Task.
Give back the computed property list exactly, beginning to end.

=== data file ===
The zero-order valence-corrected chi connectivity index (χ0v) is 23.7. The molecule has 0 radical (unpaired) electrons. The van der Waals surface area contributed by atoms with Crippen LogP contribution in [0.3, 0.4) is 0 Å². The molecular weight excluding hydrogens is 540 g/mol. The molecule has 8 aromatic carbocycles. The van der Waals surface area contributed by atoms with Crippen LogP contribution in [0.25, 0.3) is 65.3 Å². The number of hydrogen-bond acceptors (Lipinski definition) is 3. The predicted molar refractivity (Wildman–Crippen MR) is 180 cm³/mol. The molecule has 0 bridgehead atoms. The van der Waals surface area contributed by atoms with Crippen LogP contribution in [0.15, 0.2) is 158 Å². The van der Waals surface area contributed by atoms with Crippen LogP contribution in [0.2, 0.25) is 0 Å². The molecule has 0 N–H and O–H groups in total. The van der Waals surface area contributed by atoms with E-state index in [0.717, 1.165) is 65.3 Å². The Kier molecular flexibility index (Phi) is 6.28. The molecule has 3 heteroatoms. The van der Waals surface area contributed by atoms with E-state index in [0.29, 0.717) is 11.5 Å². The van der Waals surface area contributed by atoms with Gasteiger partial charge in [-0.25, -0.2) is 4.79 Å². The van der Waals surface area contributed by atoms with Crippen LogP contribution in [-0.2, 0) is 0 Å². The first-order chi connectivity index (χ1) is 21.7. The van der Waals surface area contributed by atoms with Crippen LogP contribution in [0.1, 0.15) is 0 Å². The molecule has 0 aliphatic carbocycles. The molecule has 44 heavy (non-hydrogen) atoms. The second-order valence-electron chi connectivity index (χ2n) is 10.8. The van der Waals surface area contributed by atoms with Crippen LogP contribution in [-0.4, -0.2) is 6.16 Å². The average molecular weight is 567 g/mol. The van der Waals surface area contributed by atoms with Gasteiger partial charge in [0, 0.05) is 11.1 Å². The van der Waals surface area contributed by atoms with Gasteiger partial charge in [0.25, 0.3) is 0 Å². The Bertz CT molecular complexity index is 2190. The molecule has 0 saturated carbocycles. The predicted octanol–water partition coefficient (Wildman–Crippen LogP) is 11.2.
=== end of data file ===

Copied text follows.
The zero-order valence-corrected chi connectivity index (χ0v) is 23.7. The molecule has 0 radical (unpaired) electrons. The van der Waals surface area contributed by atoms with Crippen LogP contribution in [0.3, 0.4) is 0 Å². The molecular weight excluding hydrogens is 540 g/mol. The molecule has 8 aromatic carbocycles. The van der Waals surface area contributed by atoms with Crippen LogP contribution in [0.25, 0.3) is 65.3 Å². The number of hydrogen-bond acceptors (Lipinski definition) is 3. The predicted molar refractivity (Wildman–Crippen MR) is 180 cm³/mol. The molecule has 0 bridgehead atoms. The van der Waals surface area contributed by atoms with Crippen LogP contribution in [0.15, 0.2) is 158 Å². The van der Waals surface area contributed by atoms with Crippen LogP contribution in [0.2, 0.25) is 0 Å². The molecule has 0 N–H and O–H groups in total. The van der Waals surface area contributed by atoms with E-state index in [0.717, 1.165) is 65.3 Å². The Kier molecular flexibility index (Phi) is 6.28. The molecule has 3 heteroatoms. The van der Waals surface area contributed by atoms with E-state index in [0.29, 0.717) is 11.5 Å². The van der Waals surface area contributed by atoms with Gasteiger partial charge in [-0.25, -0.2) is 4.79 Å². The van der Waals surface area contributed by atoms with Crippen LogP contribution in [-0.2, 0) is 0 Å². The first-order chi connectivity index (χ1) is 21.7. The van der Waals surface area contributed by atoms with Crippen LogP contribution in [0.1, 0.15) is 0 Å². The molecule has 0 aliphatic carbocycles. The molecule has 44 heavy (non-hydrogen) atoms. The second-order valence-electron chi connectivity index (χ2n) is 10.8. The van der Waals surface area contributed by atoms with Crippen LogP contribution in [-0.4, -0.2) is 6.16 Å². The average molecular weight is 567 g/mol. The van der Waals surface area contributed by atoms with Gasteiger partial charge in [0, 0.05) is 11.1 Å². The van der Waals surface area contributed by atoms with Gasteiger partial charge in [0.25, 0.3) is 0 Å². The Bertz CT molecular complexity index is 2190. The molecule has 0 saturated carbocycles. The predicted octanol–water partition coefficient (Wildman–Crippen LogP) is 11.2.